Sunday, June 24, 2012

The Great Gatsby Inspires a Summer Party

Recently Paul and I both re-read the classic, The Great Gatsby by F. Scott Fitzgerald. If you haven't read this beautifully written novel about the Jazz Age, you should read it as soon as you can get your hands on a copy. Especially after an article in last weeks Chicago Tribune called this "the Year of Gatsby" and before the latest film version is released later this year starring Leonardo DiCaprio as Gatsby.

As we were reading the book over the winter, a particular section in chapter 3 sparked the idea for a summer party, "There was music from my neighbor's house through the summer nights. In his blue gardens men and girls came and went like moths among the whisperings and the champagne and the stars."

So we started planning a party. Paul created an amazing invitation, we rented a roulette table, hired 3 college kids to work as dealers for roulette, poker, blackjack and video horse racing, bought some vintage clothes and before we knew it, we were hosting a 1920's inspired lawn party in the afternoon and a speakeasy in the evening. The party was a huge success and all but one of our 40 or so guests dressed in 20's attire, some guests even wore 2 outfits, an afternoon and evening costume. There were gangsters, flappers, bootleggers, gin, jazz, gambling, croquet and lots of laughs, it really was a party to remember. (The image above was taken after we changed from our garden party clothes into our formal wear for the speakeasy party. My vintage fringe flapper dress was found on eBay, my feather hat is also vintage and was bought at an antique mall.)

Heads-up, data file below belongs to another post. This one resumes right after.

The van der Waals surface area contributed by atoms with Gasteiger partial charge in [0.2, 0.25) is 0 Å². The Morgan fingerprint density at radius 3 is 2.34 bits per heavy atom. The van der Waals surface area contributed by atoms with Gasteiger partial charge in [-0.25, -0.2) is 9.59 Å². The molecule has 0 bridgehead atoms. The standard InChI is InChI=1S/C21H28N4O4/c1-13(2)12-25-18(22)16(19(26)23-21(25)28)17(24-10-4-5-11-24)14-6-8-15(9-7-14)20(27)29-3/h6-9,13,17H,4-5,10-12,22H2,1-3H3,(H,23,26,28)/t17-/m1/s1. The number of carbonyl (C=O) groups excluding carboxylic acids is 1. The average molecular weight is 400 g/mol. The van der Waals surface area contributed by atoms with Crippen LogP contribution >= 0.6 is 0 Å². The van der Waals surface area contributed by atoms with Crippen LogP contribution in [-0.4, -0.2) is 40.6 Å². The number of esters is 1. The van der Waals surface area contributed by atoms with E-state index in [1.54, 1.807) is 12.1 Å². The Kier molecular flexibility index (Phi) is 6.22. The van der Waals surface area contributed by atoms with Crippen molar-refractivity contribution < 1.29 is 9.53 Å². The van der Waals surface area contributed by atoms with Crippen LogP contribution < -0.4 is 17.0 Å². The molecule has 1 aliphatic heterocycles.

Now we have to figure out a way to top this party, we've already started planning...

If you've read Gatsby or you're going to read it for the first time, here are a few of my favorite passages from the novel:

"I've been drunk for about a week now, and I thought it might sober me up to sit in a library."

"The bar is in full swing, and floating rounds of cocktails permeate the garden outside, until the air is alive with chatter and laughter, and casual innuendo and introductions forgotten on the spot, and enthusiastic meetings between women who never knew each other's names."

"And as I sat there brooding on the old, unknown world, I thought of Gatsby's wonder when he first picked out the green light at the end of Daisy's dock. He had come a long way to this blue lawn, and his dream must have seemed so close that he could hardly fail to grasp it.  He did now know that it was already behind him, somewhere back in that vast obscurity beyond the city, where the dark fields of the republic rolled on under the night. Gatsby believed in the green light, the orgastic future that year by year recedes before us...So we beat on, boats against the current, borne back carelessly into the past."-The Great Gatsby, written by F. Scott Fitzgerald, 1925.

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